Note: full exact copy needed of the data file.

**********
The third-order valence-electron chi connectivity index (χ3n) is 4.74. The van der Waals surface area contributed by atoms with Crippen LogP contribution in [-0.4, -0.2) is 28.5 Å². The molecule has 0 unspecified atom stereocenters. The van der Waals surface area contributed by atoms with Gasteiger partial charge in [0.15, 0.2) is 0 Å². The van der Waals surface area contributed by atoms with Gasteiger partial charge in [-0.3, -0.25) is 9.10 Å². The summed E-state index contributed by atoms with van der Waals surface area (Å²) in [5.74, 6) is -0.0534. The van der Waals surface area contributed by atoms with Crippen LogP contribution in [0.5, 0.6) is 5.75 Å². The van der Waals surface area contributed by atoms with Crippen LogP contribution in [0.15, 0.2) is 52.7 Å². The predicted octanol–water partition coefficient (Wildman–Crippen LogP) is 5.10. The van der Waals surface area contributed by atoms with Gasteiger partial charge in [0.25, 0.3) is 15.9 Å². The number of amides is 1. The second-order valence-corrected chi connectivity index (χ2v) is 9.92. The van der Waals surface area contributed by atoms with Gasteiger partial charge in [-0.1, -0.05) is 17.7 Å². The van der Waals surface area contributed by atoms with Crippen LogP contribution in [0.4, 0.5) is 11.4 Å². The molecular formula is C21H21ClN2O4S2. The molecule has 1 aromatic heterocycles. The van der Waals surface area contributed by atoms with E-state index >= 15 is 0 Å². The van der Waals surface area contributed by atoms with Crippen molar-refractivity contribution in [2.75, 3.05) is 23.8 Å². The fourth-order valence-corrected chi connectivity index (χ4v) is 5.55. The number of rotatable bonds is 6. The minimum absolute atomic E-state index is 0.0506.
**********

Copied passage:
The third-order valence-electron chi connectivity index (χ3n) is 4.74. The van der Waals surface area contributed by atoms with Crippen LogP contribution in [-0.4, -0.2) is 28.5 Å². The molecule has 0 unspecified atom stereocenters. The van der Waals surface area contributed by atoms with Gasteiger partial charge in [0.15, 0.2) is 0 Å². The van der Waals surface area contributed by atoms with Gasteiger partial charge in [-0.3, -0.25) is 9.10 Å². The summed E-state index contributed by atoms with van der Waals surface area (Å²) in [5.74, 6) is -0.0534. The van der Waals surface area contributed by atoms with Crippen LogP contribution in [0.5, 0.6) is 5.75 Å². The van der Waals surface area contributed by atoms with Crippen LogP contribution in [0.15, 0.2) is 52.7 Å². The predicted octanol–water partition coefficient (Wildman–Crippen LogP) is 5.10. The van der Waals surface area contributed by atoms with Gasteiger partial charge in [0.25, 0.3) is 15.9 Å². The number of amides is 1. The second-order valence-corrected chi connectivity index (χ2v) is 9.92. The van der Waals surface area contributed by atoms with Gasteiger partial charge in [-0.1, -0.05) is 17.7 Å². The van der Waals surface area contributed by atoms with Crippen LogP contribution in [0.4, 0.5) is 11.4 Å². The molecular formula is C21H21ClN2O4S2. The molecule has 1 aromatic heterocycles. The van der Waals surface area contributed by atoms with E-state index >= 15 is 0 Å². The van der Waals surface area contributed by atoms with Crippen molar-refractivity contribution in [2.75, 3.05) is 23.8 Å². The fourth-order valence-corrected chi connectivity index (χ4v) is 5.55. The number of rotatable bonds is 6. The minimum absolute atomic E-state index is 0.0506.